November R&D Round UpNovember 11, 2011
Can you believe that it's already November? Where has 2011 gone? This month, for our research and development news we've got a printed wireless ammonia sensor, using a laser to check food freshness, and 3D X-rays for the operating room.
A Printed Wireless Sensor
There are some very, very cool printed sensor projects out there; now researchers from the Georgia Tech Research Institute have added another one with their paper-based ammonia sensor. Led by Krishna Naishadham, the team have developed a prototype capable of sensing trace amounts of ammonia (5 ppm). The sensing portion uses carbon nanotubes coated with a conductive polymer that attracts ammonia. Mixed into a water-based ink, the functionalized nanotubes can be printed onto paper using an inkjet printer. Similarly, the RF components can be printed onto heavy photographic paper using a special ink made of silver nanoparticles in an emulsion. According to the article, "Paper-based Wireless Sensor Could Help Detect Explosive Devices", the researchers are still working on how to power the device, from a thin-film battery or energy harvester, or whether to use is as a purely passive sensor.
Shedding Light on Food Safety
When it comes to keeping food fresh, oxygen is the enemy. That's why many food products—ground meat, fruit juice, and the like—have carbon dioxide or nitrogen injected into their packaging to stave off spoilage. However, it's not always easy or possible to measure just how much carbon dioxide, nitrogen, or oxygen is in the package; depending on the packaging material, oxygen can leak in. Dr. Märta Lewander, from Lund University in Sweden, working with her colleagues in the Atomoic Physics and Packaging Logistics departments, have developed a nondestructive technique that uses a laser to determine the oxygen concentration within food packages. In the article, "Laser makes sure food is fresh", the technology can measure through most packaging materials and promises a faster, nondestructive way to test for excess oxygen, which may mean an improvement in food safety.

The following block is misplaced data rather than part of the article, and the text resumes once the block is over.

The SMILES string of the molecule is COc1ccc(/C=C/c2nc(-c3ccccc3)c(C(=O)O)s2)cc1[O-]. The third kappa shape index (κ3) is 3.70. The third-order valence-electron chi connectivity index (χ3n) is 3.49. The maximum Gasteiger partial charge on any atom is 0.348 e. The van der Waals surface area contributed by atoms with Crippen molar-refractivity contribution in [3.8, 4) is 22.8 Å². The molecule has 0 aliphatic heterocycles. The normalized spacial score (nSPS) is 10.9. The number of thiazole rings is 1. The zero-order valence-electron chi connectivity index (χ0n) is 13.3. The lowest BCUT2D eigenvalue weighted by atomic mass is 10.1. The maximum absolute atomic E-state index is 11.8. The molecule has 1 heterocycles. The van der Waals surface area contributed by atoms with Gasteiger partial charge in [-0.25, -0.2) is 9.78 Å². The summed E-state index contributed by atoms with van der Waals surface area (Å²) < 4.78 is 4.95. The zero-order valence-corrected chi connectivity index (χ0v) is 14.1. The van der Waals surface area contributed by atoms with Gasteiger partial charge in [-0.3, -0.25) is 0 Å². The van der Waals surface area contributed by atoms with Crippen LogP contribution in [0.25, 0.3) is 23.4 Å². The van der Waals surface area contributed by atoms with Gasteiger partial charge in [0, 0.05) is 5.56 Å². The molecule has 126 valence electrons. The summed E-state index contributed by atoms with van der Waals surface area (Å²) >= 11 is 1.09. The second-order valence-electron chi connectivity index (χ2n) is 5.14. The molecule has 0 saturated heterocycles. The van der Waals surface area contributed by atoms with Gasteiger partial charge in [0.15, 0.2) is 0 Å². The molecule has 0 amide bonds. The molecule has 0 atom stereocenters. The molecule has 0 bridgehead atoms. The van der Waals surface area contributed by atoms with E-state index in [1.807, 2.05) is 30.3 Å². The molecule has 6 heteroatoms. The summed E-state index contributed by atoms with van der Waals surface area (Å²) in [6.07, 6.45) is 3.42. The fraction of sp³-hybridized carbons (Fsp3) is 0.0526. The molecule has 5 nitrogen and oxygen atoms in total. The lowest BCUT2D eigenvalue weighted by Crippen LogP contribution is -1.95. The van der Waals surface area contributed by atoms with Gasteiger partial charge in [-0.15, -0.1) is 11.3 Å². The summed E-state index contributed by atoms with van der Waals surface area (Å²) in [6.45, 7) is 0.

Faster 3D X-Rays
Navigating the internal terrain of the human body is tricky at the best of times, and when you're a surgeon trying to install an implant (if that's the correct term) or find and remove fragments of broken bone, knowing exactly where you are (and where the bone is, and where the implant should be) is a necessity rather than a luxury. Currently, 3D X-rays require equipment to be wheeled to the table, disrupting the operation and getting in the way of the surgeons, and then everyone has to wait while the images are converted into 3D representations. Researchers at the Fraunhofer Institute for Production Systems and Design (IPK), working with the Charité – Universitätsmedizin Berlin university hospital and Ziehm Imaging GmbH, are developing a 3D X-ray system that provides faster images and doesn't impede access to the patient or the surgeon's work. The system, called ORBIT, consists of a maneuverable X-ray source above the operating table, a digital flat-panel detector in the operating table, and a monitor to display the resulting images. Because the X-ray source is above the patient, either fixed to the ceiling using the articulated bracket or on a movable stand, it doesn't get in anyone's way. In addition, the metal from screws or implants creates fewer artifacts within the 3D images. You can read more in the news article, "Speedy 3D X-rays in the operating room."